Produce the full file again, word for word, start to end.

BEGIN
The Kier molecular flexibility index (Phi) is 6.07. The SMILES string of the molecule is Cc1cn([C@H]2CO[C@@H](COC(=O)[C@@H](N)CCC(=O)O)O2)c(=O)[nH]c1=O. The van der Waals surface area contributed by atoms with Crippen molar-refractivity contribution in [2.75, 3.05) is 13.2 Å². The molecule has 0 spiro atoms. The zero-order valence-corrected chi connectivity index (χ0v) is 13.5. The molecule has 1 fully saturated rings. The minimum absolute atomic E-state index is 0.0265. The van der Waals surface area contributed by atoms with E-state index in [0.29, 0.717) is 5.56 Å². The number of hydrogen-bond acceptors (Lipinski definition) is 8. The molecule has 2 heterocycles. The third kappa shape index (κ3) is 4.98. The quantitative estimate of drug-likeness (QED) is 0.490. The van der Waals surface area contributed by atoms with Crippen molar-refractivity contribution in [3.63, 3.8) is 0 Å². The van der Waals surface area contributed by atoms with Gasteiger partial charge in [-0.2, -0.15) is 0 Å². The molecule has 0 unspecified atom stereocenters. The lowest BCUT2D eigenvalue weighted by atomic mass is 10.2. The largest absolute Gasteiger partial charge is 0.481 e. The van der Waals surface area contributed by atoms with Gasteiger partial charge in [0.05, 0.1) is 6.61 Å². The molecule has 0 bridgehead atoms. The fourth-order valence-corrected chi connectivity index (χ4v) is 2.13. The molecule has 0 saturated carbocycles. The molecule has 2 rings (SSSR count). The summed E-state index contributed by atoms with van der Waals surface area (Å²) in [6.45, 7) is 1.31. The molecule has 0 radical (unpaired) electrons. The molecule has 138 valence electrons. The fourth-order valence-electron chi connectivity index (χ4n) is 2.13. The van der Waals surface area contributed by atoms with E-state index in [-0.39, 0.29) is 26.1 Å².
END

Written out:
The Kier molecular flexibility index (Phi) is 6.07. The SMILES string of the molecule is Cc1cn([C@H]2CO[C@@H](COC(=O)[C@@H](N)CCC(=O)O)O2)c(=O)[nH]c1=O. The van der Waals surface area contributed by atoms with Crippen molar-refractivity contribution in [2.75, 3.05) is 13.2 Å². The molecule has 0 spiro atoms. The zero-order valence-corrected chi connectivity index (χ0v) is 13.5. The molecule has 1 fully saturated rings. The minimum absolute atomic E-state index is 0.0265. The van der Waals surface area contributed by atoms with E-state index in [0.29, 0.717) is 5.56 Å². The number of hydrogen-bond acceptors (Lipinski definition) is 8. The molecule has 2 heterocycles. The third kappa shape index (κ3) is 4.98. The quantitative estimate of drug-likeness (QED) is 0.490. The van der Waals surface area contributed by atoms with Crippen molar-refractivity contribution in [3.63, 3.8) is 0 Å². The van der Waals surface area contributed by atoms with Gasteiger partial charge in [-0.2, -0.15) is 0 Å². The molecule has 0 unspecified atom stereocenters. The lowest BCUT2D eigenvalue weighted by atomic mass is 10.2. The largest absolute Gasteiger partial charge is 0.481 e. The van der Waals surface area contributed by atoms with Gasteiger partial charge in [0.05, 0.1) is 6.61 Å². The molecule has 0 bridgehead atoms. The fourth-order valence-corrected chi connectivity index (χ4v) is 2.13. The molecule has 0 saturated carbocycles. The molecule has 2 rings (SSSR count). The summed E-state index contributed by atoms with van der Waals surface area (Å²) in [6.45, 7) is 1.31. The molecule has 0 radical (unpaired) electrons. The molecule has 138 valence electrons. The fourth-order valence-electron chi connectivity index (χ4n) is 2.13. The van der Waals surface area contributed by atoms with E-state index in [-0.39, 0.29) is 26.1 Å².